I'm trying to run multiple jvms (including tomcat) under different users on one linux box. I'm not seeing too many issues, but in catalina.out I keep seeing this:

May 30, 2014 1:16:16 PM org.apache.catalina.startup.Catalina start
INFO: Server startup in 7626 ms
May 30, 2014 1:16:37 PM java.util.prefs.FileSystemPreferences$2 run
WARNING: Could not create system preferences directory. System preferences are unusable.
May 30, 2014 1:16:55 PM java.util.prefs.FileSystemPreferences checkLockFile0ErrorCode
WARNING: Could not lock System prefs. Unix error code -158097957.
May 30, 2014 1:16:55 PM java.util.prefs.FileSystemPreferences syncWorld
WARNING: Couldn't flush system prefs: java.util.prefs.BackingStoreException: Couldn't get file lock.

I did some digging/reading and deduced the following:

An administrator with root access must create the system preferences directory /etc/.java/.systemPrefs with drwxr-xr-x access.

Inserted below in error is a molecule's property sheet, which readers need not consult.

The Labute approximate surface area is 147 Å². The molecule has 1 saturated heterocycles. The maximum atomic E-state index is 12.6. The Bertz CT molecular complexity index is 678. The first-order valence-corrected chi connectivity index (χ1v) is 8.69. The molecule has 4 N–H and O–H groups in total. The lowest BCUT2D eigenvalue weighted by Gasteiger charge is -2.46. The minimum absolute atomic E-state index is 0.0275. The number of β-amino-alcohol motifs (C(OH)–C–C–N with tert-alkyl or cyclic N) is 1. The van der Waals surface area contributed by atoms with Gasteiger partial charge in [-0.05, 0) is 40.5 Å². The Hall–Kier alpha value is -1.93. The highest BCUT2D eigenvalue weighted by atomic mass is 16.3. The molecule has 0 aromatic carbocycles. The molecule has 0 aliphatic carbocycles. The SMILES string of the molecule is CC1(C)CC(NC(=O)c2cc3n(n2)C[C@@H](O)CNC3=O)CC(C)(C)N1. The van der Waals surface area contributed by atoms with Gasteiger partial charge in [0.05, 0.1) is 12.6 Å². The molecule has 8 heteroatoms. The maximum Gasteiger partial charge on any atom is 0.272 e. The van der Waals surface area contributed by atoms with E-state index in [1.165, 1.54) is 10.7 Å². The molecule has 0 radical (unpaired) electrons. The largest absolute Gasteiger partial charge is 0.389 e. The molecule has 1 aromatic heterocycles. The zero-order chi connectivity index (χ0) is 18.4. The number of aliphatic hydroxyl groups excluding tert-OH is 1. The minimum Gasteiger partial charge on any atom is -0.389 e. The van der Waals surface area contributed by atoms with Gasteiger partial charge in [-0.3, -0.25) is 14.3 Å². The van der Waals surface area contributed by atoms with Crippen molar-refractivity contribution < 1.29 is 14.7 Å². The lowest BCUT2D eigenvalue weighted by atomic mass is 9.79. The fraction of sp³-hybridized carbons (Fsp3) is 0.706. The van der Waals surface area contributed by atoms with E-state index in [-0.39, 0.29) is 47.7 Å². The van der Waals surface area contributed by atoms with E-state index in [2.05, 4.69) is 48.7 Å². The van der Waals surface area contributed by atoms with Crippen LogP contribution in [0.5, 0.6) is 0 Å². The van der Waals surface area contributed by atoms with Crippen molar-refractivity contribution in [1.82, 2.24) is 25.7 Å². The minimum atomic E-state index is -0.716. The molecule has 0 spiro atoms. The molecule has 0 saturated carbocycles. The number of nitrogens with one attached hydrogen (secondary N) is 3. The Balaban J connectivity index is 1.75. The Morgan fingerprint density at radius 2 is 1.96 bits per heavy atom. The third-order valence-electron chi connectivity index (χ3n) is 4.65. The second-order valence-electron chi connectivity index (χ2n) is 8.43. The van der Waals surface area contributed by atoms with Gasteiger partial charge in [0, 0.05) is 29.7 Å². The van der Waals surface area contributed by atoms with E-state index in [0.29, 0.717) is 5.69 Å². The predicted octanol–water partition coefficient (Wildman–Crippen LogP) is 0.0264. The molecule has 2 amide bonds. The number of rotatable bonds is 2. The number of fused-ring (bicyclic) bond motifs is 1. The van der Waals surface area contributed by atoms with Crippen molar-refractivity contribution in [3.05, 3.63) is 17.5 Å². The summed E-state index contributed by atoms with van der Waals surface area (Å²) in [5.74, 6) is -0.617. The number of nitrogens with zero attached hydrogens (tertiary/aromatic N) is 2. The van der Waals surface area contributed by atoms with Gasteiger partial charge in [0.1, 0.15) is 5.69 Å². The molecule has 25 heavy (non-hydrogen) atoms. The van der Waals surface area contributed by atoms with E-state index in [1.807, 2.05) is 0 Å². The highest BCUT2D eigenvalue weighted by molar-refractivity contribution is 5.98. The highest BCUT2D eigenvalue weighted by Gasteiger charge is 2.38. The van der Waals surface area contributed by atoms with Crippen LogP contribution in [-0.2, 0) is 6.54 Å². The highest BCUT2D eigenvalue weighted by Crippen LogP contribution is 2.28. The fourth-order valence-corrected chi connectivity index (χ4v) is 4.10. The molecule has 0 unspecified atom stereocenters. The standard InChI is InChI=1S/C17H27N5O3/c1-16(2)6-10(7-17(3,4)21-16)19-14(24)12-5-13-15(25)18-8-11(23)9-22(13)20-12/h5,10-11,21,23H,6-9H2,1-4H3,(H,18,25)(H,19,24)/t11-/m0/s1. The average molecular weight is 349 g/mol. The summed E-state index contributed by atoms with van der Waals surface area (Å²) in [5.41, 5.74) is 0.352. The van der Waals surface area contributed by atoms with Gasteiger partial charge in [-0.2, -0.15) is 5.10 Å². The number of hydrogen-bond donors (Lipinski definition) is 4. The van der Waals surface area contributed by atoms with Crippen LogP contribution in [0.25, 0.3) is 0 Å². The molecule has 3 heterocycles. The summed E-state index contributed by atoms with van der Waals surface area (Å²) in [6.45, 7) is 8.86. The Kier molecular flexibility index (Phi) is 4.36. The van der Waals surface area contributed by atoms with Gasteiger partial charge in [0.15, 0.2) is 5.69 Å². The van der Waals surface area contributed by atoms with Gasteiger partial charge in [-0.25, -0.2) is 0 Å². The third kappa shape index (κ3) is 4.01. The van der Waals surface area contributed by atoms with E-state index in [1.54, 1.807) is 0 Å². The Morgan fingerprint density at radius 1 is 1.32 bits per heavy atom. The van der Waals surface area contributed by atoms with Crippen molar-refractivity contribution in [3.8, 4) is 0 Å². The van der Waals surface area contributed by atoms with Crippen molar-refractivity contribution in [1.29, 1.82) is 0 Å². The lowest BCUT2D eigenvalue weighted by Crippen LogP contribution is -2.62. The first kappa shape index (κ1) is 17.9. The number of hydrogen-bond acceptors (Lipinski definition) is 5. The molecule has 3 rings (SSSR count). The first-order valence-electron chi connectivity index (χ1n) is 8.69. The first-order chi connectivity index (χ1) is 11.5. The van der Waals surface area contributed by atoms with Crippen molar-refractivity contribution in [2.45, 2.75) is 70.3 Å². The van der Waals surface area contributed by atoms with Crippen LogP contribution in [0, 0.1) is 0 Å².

Java's looking for /etc/.java/.systemPrefs/.system.lock and /etc/.java/.systemPrefs/.systemRootModFile

Manually creating the above files (use "touch" to create empty files) and their containing directories should fix. Rights to the files should be 544, rights to their directories should be 755, owner and group are root for all.


I am not root, getting someone to run root is expensive and I have multiple users running jvms, does that mean i have to create those files and set up permissions just so that all users have access with those privileges?

Has anyone ever run into this issue and if they have is there a simpler solution i am missing?


Set these settings per user:

mkdir -p ~/.java/.systemPrefs
mkdir ~/.java/.userPrefs
chmod -R 755 ~/.java
export JAVA_OPTS="-Djava.util.prefs.systemRoot=/home/user/.java -Djava.util.prefs.userRoot=/home/user/.java/.userPrefs"
  <run appl>

Without creating the directories, some Java virtual machines default to /etc/.

See also: Java - Setting Preferences backingstore directory


My thinking is that even though you have different users, the JVM still reads tomcat as one user since it's the same process. Perhaps what you need is a user management mechanism? Log in and log out


I fixed this by setting the permissions of my Bash program executing to 755

ls abc.sh
chmod 755 abc.sh

Your Answer

By clicking “Post Your Answer”, you agree to our terms of service, privacy policy and cookie policy

Not the answer you're looking for? Browse other questions tagged or ask your own question.